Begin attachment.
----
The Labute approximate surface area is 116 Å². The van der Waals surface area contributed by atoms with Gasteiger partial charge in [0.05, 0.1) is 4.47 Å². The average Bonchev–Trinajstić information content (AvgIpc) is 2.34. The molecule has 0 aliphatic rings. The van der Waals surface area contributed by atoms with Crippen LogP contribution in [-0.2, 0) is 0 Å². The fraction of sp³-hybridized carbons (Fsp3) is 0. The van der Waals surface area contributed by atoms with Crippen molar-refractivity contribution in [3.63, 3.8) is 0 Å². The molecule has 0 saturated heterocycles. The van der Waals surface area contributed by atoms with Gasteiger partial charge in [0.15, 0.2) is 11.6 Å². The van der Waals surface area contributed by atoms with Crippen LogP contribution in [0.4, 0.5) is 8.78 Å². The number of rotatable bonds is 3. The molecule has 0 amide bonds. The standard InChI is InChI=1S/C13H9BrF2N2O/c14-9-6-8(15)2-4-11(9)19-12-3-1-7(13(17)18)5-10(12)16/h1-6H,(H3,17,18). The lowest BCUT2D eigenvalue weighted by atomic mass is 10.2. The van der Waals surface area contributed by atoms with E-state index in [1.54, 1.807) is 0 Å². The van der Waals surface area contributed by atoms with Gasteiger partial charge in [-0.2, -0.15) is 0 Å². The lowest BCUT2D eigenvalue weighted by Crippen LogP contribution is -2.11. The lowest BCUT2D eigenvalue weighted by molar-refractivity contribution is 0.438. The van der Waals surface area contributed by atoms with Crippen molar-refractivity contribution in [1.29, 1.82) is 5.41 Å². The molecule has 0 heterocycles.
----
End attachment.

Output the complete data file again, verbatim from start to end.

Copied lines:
The Labute approximate surface area is 116 Å². The van der Waals surface area contributed by atoms with Gasteiger partial charge in [0.05, 0.1) is 4.47 Å². The average Bonchev–Trinajstić information content (AvgIpc) is 2.34. The molecule has 0 aliphatic rings. The van der Waals surface area contributed by atoms with Crippen LogP contribution in [-0.2, 0) is 0 Å². The fraction of sp³-hybridized carbons (Fsp3) is 0. The van der Waals surface area contributed by atoms with Crippen molar-refractivity contribution in [3.63, 3.8) is 0 Å². The molecule has 0 saturated heterocycles. The van der Waals surface area contributed by atoms with Gasteiger partial charge in [0.15, 0.2) is 11.6 Å². The van der Waals surface area contributed by atoms with Crippen LogP contribution in [0.4, 0.5) is 8.78 Å². The number of rotatable bonds is 3. The molecule has 0 amide bonds. The standard InChI is InChI=1S/C13H9BrF2N2O/c14-9-6-8(15)2-4-11(9)19-12-3-1-7(13(17)18)5-10(12)16/h1-6H,(H3,17,18). The lowest BCUT2D eigenvalue weighted by atomic mass is 10.2. The van der Waals surface area contributed by atoms with E-state index in [1.54, 1.807) is 0 Å². The van der Waals surface area contributed by atoms with Gasteiger partial charge in [-0.2, -0.15) is 0 Å². The lowest BCUT2D eigenvalue weighted by Crippen LogP contribution is -2.11. The lowest BCUT2D eigenvalue weighted by molar-refractivity contribution is 0.438. The van der Waals surface area contributed by atoms with Crippen molar-refractivity contribution in [1.29, 1.82) is 5.41 Å². The molecule has 0 heterocycles.